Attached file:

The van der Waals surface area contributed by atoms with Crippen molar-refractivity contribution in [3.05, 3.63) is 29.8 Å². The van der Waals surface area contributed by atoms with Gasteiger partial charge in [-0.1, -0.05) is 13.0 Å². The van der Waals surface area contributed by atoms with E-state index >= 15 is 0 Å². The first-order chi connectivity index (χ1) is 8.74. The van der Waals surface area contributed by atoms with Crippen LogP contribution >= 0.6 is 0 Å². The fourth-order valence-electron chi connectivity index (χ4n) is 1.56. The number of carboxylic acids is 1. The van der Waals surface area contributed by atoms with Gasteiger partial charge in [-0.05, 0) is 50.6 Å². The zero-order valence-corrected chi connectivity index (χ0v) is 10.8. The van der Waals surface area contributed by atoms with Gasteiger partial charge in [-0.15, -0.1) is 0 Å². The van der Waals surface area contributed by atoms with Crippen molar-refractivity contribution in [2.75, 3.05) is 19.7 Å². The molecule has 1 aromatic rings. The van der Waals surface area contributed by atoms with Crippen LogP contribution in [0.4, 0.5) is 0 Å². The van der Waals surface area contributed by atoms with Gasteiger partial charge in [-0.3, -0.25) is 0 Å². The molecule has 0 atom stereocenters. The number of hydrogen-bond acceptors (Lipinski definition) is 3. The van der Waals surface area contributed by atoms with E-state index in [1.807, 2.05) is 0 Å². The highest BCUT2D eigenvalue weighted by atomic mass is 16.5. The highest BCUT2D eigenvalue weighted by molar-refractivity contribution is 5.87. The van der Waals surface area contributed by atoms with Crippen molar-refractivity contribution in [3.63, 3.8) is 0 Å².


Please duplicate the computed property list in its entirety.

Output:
The van der Waals surface area contributed by atoms with Crippen molar-refractivity contribution in [3.05, 3.63) is 29.8 Å². The van der Waals surface area contributed by atoms with Gasteiger partial charge in [-0.1, -0.05) is 13.0 Å². The van der Waals surface area contributed by atoms with E-state index >= 15 is 0 Å². The first-order chi connectivity index (χ1) is 8.74. The van der Waals surface area contributed by atoms with Crippen LogP contribution >= 0.6 is 0 Å². The fourth-order valence-electron chi connectivity index (χ4n) is 1.56. The number of carboxylic acids is 1. The van der Waals surface area contributed by atoms with Gasteiger partial charge in [-0.05, 0) is 50.6 Å². The zero-order valence-corrected chi connectivity index (χ0v) is 10.8. The van der Waals surface area contributed by atoms with Gasteiger partial charge in [-0.15, -0.1) is 0 Å². The van der Waals surface area contributed by atoms with Crippen molar-refractivity contribution in [2.75, 3.05) is 19.7 Å². The molecule has 1 aromatic rings. The van der Waals surface area contributed by atoms with Crippen LogP contribution in [0.4, 0.5) is 0 Å². The van der Waals surface area contributed by atoms with Gasteiger partial charge in [-0.3, -0.25) is 0 Å². The molecule has 0 atom stereocenters. The number of hydrogen-bond acceptors (Lipinski definition) is 3. The van der Waals surface area contributed by atoms with E-state index in [1.807, 2.05) is 0 Å². The highest BCUT2D eigenvalue weighted by atomic mass is 16.5. The highest BCUT2D eigenvalue weighted by molar-refractivity contribution is 5.87. The van der Waals surface area contributed by atoms with Crippen molar-refractivity contribution in [3.63, 3.8) is 0 Å².